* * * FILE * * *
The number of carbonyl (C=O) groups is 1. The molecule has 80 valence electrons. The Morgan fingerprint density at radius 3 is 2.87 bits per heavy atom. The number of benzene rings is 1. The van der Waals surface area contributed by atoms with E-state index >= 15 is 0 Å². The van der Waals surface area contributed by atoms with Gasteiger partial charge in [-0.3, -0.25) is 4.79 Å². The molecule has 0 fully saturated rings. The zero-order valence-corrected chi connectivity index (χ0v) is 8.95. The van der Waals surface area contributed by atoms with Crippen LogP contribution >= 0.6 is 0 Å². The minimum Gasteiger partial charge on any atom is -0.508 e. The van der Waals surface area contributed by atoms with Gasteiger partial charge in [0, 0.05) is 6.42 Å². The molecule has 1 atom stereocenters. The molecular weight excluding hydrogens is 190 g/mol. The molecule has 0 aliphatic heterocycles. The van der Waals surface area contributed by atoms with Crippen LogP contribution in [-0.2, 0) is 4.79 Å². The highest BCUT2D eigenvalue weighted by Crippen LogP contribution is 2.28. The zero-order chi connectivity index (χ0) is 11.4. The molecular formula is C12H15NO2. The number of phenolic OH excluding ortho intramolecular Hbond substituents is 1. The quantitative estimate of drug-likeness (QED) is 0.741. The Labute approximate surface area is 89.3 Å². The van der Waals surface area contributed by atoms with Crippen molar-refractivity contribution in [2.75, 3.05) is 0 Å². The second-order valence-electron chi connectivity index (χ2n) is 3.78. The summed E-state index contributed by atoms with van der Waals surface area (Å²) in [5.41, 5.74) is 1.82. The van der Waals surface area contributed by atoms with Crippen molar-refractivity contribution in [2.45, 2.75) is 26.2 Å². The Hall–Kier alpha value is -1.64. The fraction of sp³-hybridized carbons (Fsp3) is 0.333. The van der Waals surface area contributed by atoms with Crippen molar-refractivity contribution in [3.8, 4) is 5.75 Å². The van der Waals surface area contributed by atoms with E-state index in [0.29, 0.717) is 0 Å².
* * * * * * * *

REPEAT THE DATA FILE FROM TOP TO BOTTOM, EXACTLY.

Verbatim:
The number of carbonyl (C=O) groups is 1. The molecule has 80 valence electrons. The Morgan fingerprint density at radius 3 is 2.87 bits per heavy atom. The number of benzene rings is 1. The van der Waals surface area contributed by atoms with E-state index >= 15 is 0 Å². The van der Waals surface area contributed by atoms with Gasteiger partial charge in [-0.3, -0.25) is 4.79 Å². The molecule has 0 fully saturated rings. The zero-order valence-corrected chi connectivity index (χ0v) is 8.95. The van der Waals surface area contributed by atoms with Crippen LogP contribution >= 0.6 is 0 Å². The minimum Gasteiger partial charge on any atom is -0.508 e. The van der Waals surface area contributed by atoms with Gasteiger partial charge in [0, 0.05) is 6.42 Å². The molecule has 1 atom stereocenters. The molecular weight excluding hydrogens is 190 g/mol. The molecule has 0 aliphatic heterocycles. The van der Waals surface area contributed by atoms with Crippen LogP contribution in [-0.2, 0) is 4.79 Å². The highest BCUT2D eigenvalue weighted by Crippen LogP contribution is 2.28. The zero-order chi connectivity index (χ0) is 11.4. The molecular formula is C12H15NO2. The number of phenolic OH excluding ortho intramolecular Hbond substituents is 1. The quantitative estimate of drug-likeness (QED) is 0.741. The Labute approximate surface area is 89.3 Å². The van der Waals surface area contributed by atoms with Crippen molar-refractivity contribution in [2.75, 3.05) is 0 Å². The second-order valence-electron chi connectivity index (χ2n) is 3.78. The summed E-state index contributed by atoms with van der Waals surface area (Å²) in [5.41, 5.74) is 1.82. The van der Waals surface area contributed by atoms with Crippen molar-refractivity contribution in [2.45, 2.75) is 26.2 Å². The Hall–Kier alpha value is -1.64. The fraction of sp³-hybridized carbons (Fsp3) is 0.333. The van der Waals surface area contributed by atoms with Crippen molar-refractivity contribution in [3.8, 4) is 5.75 Å². The van der Waals surface area contributed by atoms with E-state index in [0.29, 0.717) is 0 Å².